25. This major book fair and forum for discussions of publishing, which rivals the Frankfurt Book Fair and prides itself on the numbers of international participants, was renamed simply ‘Livre Paris’ in 2016.

            26. Reboul, A. and Thierry, R. (2013). 33e Salon du livre de Paris: l'édition africaine du centre vers les 'marges' (1e partie). Émergences, affirmations, perspectives. Africultures, http://www.africultures.com/php/index.php?nav=article&no=11479.

            27. Ducourneau, C. (2017). La Fabrique des classiques africains. Paris: CNRS Editions.

            28. Varul, p. 661.

            29. Varul, p. 661. Varul does not problematise the phrase ‘Third World’.

            30. See, for example, Huggan, G. (2008). Interdisciplinary Measures: Literature and the Future of Postcolonial Studies. Liverpool: Liverpool University Press (pp. 106-108).

            31. Varul, p. 661.

            32. Achebe, C. (1988). An Image of Africa: racism in Conrad's Heart of Darkness. In Hopes and Impediments: Selected Essays. Oxford: Heinemann (p. 1).

            33. Trentmann, p. 1081.

            34. Trentmann, p. 1086.

            35. Varul, pp. 662-663; emphasis in the original.

            36. Two very insightful overviews of the range of debates around ‘francophonie’ can be found in Little, R. (2001). World Literature in French; or Is Francophonie frankly phoney? European Review, 9, 421-436; and Milhaud, O. (2006). Post-Francophonie? In EspacesTemps https://www.espacestemps.net/articles/post-francophonie/.

            37. Seck Guèye, A. (2014, August). Seydou Nourou Ndiaye, éditeur et militant des langues africaines. « Nous avons réussi la prouesse d'écouler les 1000 exemplaires du livre de Thuram en moins de deux mois. » Le Témoin Hebdomadaire d'Informations Générales, 1175(7-13), 4.

            38. Ruth Finnegan's classic analysis gives an example of the range of literatures suggested by the term ‘oral literatures’. See Finnegan, R. (1970). Oral Literature in Africa. Oxford: Clarendon Press (pp. 1-15 and infra).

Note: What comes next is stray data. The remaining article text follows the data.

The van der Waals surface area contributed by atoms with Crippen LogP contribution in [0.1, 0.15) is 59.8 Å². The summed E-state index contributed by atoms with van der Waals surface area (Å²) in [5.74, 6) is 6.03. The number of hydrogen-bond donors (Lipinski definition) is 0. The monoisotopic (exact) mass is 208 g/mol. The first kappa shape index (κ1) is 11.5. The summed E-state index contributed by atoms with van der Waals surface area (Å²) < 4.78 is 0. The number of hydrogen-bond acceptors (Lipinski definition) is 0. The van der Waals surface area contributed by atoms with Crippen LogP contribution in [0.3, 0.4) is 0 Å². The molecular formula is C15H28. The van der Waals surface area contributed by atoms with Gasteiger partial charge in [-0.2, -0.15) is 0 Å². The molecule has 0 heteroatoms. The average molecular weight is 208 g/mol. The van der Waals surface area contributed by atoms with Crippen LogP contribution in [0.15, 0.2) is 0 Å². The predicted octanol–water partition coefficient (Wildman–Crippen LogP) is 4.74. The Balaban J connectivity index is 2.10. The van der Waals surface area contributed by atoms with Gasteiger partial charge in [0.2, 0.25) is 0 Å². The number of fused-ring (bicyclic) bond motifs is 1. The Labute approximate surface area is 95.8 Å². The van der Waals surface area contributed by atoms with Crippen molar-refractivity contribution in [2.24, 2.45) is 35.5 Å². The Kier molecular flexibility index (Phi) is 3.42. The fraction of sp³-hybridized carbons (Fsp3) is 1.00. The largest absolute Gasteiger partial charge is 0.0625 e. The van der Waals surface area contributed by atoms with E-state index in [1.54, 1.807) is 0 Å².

39. See Quinqueton, T. (2007). L'Autre Mondialisation de l'Édition. Esprit, 5, 46-53.

            40. Bianchi, F. (2008). L'interculturel en bibliothèque : état des lieux, problématique, enjeux'. Bulletin des bibliothèques de France, 6, 105-106. Her full report is available here: http://bbf.enssib.fr/consulter/bbf-2008-06-0105-014. Tadjo's bestselling L'Ombre d'Imana. Voyages jusqu'au bout du Rwanda was originally published by Editions Actes Sud (Paris, 2000).

            41. Varul, p. 668.

            42. Trentmann, p. 1097.

            43. There are limits to this line of criticism: while the Alliance has established ‘language networks’ in three European languages that have a colonial history in Africa, there are also networks of publishers working in Arabic and Farsi, each of which has its own unique history and constituency.

            44. See, for example, the back cover of the 2007 launch catalogue of the Alliance's ‘Terres solidaires’ series, available here: https://issuu.com/alliance_des_editeurs/docs/catalogue_terres_solidaires. This collection included Tadjo's L'Ombre d'Imana, cited above.

            45. Hargreaves, A.G. and McKinney, M. (1997). Introduction: The post(-)colonial problematic in contemporary France. In A.G. Hargreaves and M. McKinney (Ed.). Post-colonial Cultures in France (p. 3). London and New York: Routledge.